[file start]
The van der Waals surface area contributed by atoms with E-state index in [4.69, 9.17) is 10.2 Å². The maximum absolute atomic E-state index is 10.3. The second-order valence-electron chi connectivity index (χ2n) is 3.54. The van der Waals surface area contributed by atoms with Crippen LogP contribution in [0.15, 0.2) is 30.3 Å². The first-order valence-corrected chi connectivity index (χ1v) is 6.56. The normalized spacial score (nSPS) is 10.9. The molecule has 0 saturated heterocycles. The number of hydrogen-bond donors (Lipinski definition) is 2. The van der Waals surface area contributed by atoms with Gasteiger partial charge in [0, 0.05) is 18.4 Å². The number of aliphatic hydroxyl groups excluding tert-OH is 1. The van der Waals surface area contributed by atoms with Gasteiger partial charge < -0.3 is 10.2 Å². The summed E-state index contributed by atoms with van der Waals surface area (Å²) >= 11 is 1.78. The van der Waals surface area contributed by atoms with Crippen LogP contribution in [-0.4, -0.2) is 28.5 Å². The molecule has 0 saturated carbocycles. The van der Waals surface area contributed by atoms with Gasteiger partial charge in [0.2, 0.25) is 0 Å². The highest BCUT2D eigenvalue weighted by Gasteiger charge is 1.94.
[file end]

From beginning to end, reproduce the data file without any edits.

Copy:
The van der Waals surface area contributed by atoms with E-state index in [4.69, 9.17) is 10.2 Å². The maximum absolute atomic E-state index is 10.3. The second-order valence-electron chi connectivity index (χ2n) is 3.54. The van der Waals surface area contributed by atoms with Crippen LogP contribution in [0.15, 0.2) is 30.3 Å². The first-order valence-corrected chi connectivity index (χ1v) is 6.56. The normalized spacial score (nSPS) is 10.9. The molecule has 0 saturated heterocycles. The number of hydrogen-bond donors (Lipinski definition) is 2. The van der Waals surface area contributed by atoms with Gasteiger partial charge in [0, 0.05) is 18.4 Å². The number of aliphatic hydroxyl groups excluding tert-OH is 1. The van der Waals surface area contributed by atoms with Gasteiger partial charge < -0.3 is 10.2 Å². The summed E-state index contributed by atoms with van der Waals surface area (Å²) >= 11 is 1.78. The van der Waals surface area contributed by atoms with Crippen LogP contribution in [-0.4, -0.2) is 28.5 Å². The molecule has 0 saturated carbocycles. The van der Waals surface area contributed by atoms with Gasteiger partial charge in [0.2, 0.25) is 0 Å². The highest BCUT2D eigenvalue weighted by Gasteiger charge is 1.94.